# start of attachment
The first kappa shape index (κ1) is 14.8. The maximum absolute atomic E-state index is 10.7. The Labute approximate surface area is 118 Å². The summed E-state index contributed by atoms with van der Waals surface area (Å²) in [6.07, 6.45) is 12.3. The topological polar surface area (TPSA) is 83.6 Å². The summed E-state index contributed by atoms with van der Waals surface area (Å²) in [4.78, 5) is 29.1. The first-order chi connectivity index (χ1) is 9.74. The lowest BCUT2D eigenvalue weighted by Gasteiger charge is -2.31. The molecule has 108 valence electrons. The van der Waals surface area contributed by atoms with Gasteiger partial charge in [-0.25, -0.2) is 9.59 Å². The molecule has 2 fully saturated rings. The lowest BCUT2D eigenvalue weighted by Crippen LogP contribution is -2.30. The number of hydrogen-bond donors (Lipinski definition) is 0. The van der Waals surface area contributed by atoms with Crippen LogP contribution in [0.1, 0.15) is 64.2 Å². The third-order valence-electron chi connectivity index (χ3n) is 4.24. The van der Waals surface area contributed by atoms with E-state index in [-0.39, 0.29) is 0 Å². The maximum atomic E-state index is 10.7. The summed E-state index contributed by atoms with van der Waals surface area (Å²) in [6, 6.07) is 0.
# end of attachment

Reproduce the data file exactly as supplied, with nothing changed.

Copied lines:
The first kappa shape index (κ1) is 14.8. The maximum absolute atomic E-state index is 10.7. The Labute approximate surface area is 118 Å². The summed E-state index contributed by atoms with van der Waals surface area (Å²) in [6.07, 6.45) is 12.3. The topological polar surface area (TPSA) is 83.6 Å². The summed E-state index contributed by atoms with van der Waals surface area (Å²) in [4.78, 5) is 29.1. The first-order chi connectivity index (χ1) is 9.74. The lowest BCUT2D eigenvalue weighted by Gasteiger charge is -2.31. The molecule has 108 valence electrons. The van der Waals surface area contributed by atoms with Gasteiger partial charge in [-0.25, -0.2) is 9.59 Å². The molecule has 2 fully saturated rings. The lowest BCUT2D eigenvalue weighted by Crippen LogP contribution is -2.30. The number of hydrogen-bond donors (Lipinski definition) is 0. The van der Waals surface area contributed by atoms with Crippen LogP contribution in [0.1, 0.15) is 64.2 Å². The third-order valence-electron chi connectivity index (χ3n) is 4.24. The van der Waals surface area contributed by atoms with E-state index in [-0.39, 0.29) is 0 Å². The maximum atomic E-state index is 10.7. The summed E-state index contributed by atoms with van der Waals surface area (Å²) in [6, 6.07) is 0.